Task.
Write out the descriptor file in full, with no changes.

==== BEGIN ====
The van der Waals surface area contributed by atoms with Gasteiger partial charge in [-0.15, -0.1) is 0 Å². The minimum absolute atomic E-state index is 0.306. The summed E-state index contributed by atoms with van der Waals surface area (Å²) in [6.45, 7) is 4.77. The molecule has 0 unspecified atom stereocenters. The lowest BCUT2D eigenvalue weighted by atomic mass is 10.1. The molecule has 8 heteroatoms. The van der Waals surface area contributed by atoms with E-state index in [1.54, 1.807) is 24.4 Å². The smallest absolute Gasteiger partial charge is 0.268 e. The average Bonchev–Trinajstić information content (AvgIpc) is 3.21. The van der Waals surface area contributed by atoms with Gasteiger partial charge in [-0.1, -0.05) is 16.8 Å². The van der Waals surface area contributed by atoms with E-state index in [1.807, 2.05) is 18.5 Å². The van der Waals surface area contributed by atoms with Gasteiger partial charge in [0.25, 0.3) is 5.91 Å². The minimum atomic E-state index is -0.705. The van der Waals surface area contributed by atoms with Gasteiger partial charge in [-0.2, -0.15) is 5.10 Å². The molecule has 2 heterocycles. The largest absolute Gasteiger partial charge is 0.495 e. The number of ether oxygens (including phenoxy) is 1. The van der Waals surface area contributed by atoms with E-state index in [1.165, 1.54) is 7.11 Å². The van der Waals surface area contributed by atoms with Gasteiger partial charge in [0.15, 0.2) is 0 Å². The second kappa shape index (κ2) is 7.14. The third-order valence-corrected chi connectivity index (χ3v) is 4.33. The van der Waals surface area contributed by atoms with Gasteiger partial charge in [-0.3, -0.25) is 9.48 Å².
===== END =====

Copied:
The van der Waals surface area contributed by atoms with Gasteiger partial charge in [-0.15, -0.1) is 0 Å². The minimum absolute atomic E-state index is 0.306. The summed E-state index contributed by atoms with van der Waals surface area (Å²) in [6.45, 7) is 4.77. The molecule has 0 unspecified atom stereocenters. The lowest BCUT2D eigenvalue weighted by atomic mass is 10.1. The molecule has 8 heteroatoms. The van der Waals surface area contributed by atoms with E-state index in [1.54, 1.807) is 24.4 Å². The smallest absolute Gasteiger partial charge is 0.268 e. The average Bonchev–Trinajstić information content (AvgIpc) is 3.21. The van der Waals surface area contributed by atoms with Gasteiger partial charge in [-0.1, -0.05) is 16.8 Å². The van der Waals surface area contributed by atoms with E-state index in [1.807, 2.05) is 18.5 Å². The van der Waals surface area contributed by atoms with Gasteiger partial charge in [0.25, 0.3) is 5.91 Å². The minimum atomic E-state index is -0.705. The van der Waals surface area contributed by atoms with Gasteiger partial charge in [-0.2, -0.15) is 5.10 Å². The molecule has 2 heterocycles. The largest absolute Gasteiger partial charge is 0.495 e. The number of ether oxygens (including phenoxy) is 1. The van der Waals surface area contributed by atoms with E-state index in [1.165, 1.54) is 7.11 Å². The van der Waals surface area contributed by atoms with Gasteiger partial charge in [0.15, 0.2) is 0 Å². The second kappa shape index (κ2) is 7.14. The third-order valence-corrected chi connectivity index (χ3v) is 4.33. The van der Waals surface area contributed by atoms with Gasteiger partial charge in [-0.3, -0.25) is 9.48 Å².